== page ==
The quest for ever faster Memory to keep up with the enormous amounts of bandwidth available from the latest CPUs is seemingly an unending one.
We had Dual-Channel, then the X58 motherboard brought us the expensive, not as fast as it should be, Triple-Channel before we returned to Dual-Channel with the SandyBridge motherboards.
The recent release of the X79 chipset brings us Quad-Channel memory and potentially some incredible levels of performance. Our initial testing found it about on par with the P67 Dual-Channel, so how does the next round fare?
Anyone who has followed the Memory market knows how rapidly Mushkin have gained a big chunk of the market with their high-performance, good value, no fuss kits.
Today we're looking at a Quad-Channel Redline kit, with 16GB of 2133MHz goodness available to us.
As is always the case with Memory there isn't much to glean from the specifications. 2133MHz @ CAS 9 is good enough.
The Redline heatspreader has lost none of its looks. It looks glorious in the Rampage IV too.
Muskin Redline 16GB 2133MHz Quad Channel
Catalyst HD7970 Drivers 11.12
Intel Core i7-3960X @ 4GHz
ASUS Rampage IV Extreme
Windows 7 Ultimate x64
It wasn't that long ago that you could either have the choice of lots of memory, or fast memory. How times have changed.
With a new test setup we obviously have only a couple of results so far. However it will swiftly fill and it's important to compare like for like otherwise where do you draw the line. Thanks to the slightly tighter timings of the Mushkin we gain a little bit in AIDA64 when compared to the GTX8.
It's to be expected that taking the CAS timing from 10 on the GTX8 down to 9 on the Mushkin can give a tiny edge, however it's clear that the X79 runs damn well with either kit.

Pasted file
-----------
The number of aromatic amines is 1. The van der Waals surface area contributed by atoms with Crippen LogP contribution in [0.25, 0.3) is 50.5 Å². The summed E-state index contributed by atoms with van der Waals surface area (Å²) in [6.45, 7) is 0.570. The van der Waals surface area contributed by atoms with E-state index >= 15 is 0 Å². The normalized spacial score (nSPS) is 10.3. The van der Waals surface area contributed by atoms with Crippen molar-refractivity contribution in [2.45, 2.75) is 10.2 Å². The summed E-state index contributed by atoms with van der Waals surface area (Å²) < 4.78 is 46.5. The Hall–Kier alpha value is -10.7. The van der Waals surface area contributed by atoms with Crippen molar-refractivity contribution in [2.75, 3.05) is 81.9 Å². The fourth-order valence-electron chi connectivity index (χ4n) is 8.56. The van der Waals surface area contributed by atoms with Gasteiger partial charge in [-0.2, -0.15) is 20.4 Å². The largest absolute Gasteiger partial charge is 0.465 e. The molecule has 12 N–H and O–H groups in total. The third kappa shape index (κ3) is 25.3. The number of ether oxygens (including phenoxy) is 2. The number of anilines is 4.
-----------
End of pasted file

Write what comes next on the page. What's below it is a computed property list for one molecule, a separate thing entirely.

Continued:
If AIDA64 and PC Mark showed them to be close, Sandra absolutely loves the tighter timings of the Mushkin. An enormous difference both in pure memory bandwidth, and the combined Cache and Memory test.
If there is any performance edge to be found it's again on the side of the Mushkin. Although to be honest the results are so close that they're within error tolerance of different runs.
It's the same story with wPrime. Neither kit shows the difference that we see in Sandra, although it's worth noting in the 1024M test the Corsair just completes slightly faster.
With any first run of new hardware it's easy to get carried away. Usually the first parts are standard fare and as the enthusiast models hit the market the goalposts seem to be moved on a weekly basis.
Thankfully with today's review we already know roughly where we are, even if we don't know what's possible. The kit we are comparing to is one of the ultimate enthusiast ones around, the blazingly fast Corsair GTX8. Designed for mental bandwidth when we bring it down to the 2133MHz speed of the Mushkin the slack timings can leave it a little behind.
This neatly brings us to the Mushkin itself. Although designed for a maximum of 2133MHz operation this has allowed Mushkin to really nail the timings down, and throughout our testing the 9-11-10-28 proved itself to be worthy of the slimmest of gains against the Corsair.
Sure it seems clear that Quad-Channel RAM, at the moment at least, has no clear day-to-day benefits over the Dual-Channel speeds we're used to from the LGA1155 stuff because the results are pretty much on a par. It's when you saturate the bandwidth completely that the gains become apparent and the Mushkin Redline handles them with the same calm assurance that we've come to expect. Because it hasn't got the headroom that the Corsair GTX8 has it works out a damn sight cheaper too.
So all in all it's everything we've come to know and love from Mushkin. Outstanding performance in a great looking package for an affordable price. What more can you want? A deserving winner of our OC3D Gold Award.
Thanks to Mushkin for supplying the Redline for review available from Aria.co.uk . Discuss in our forums.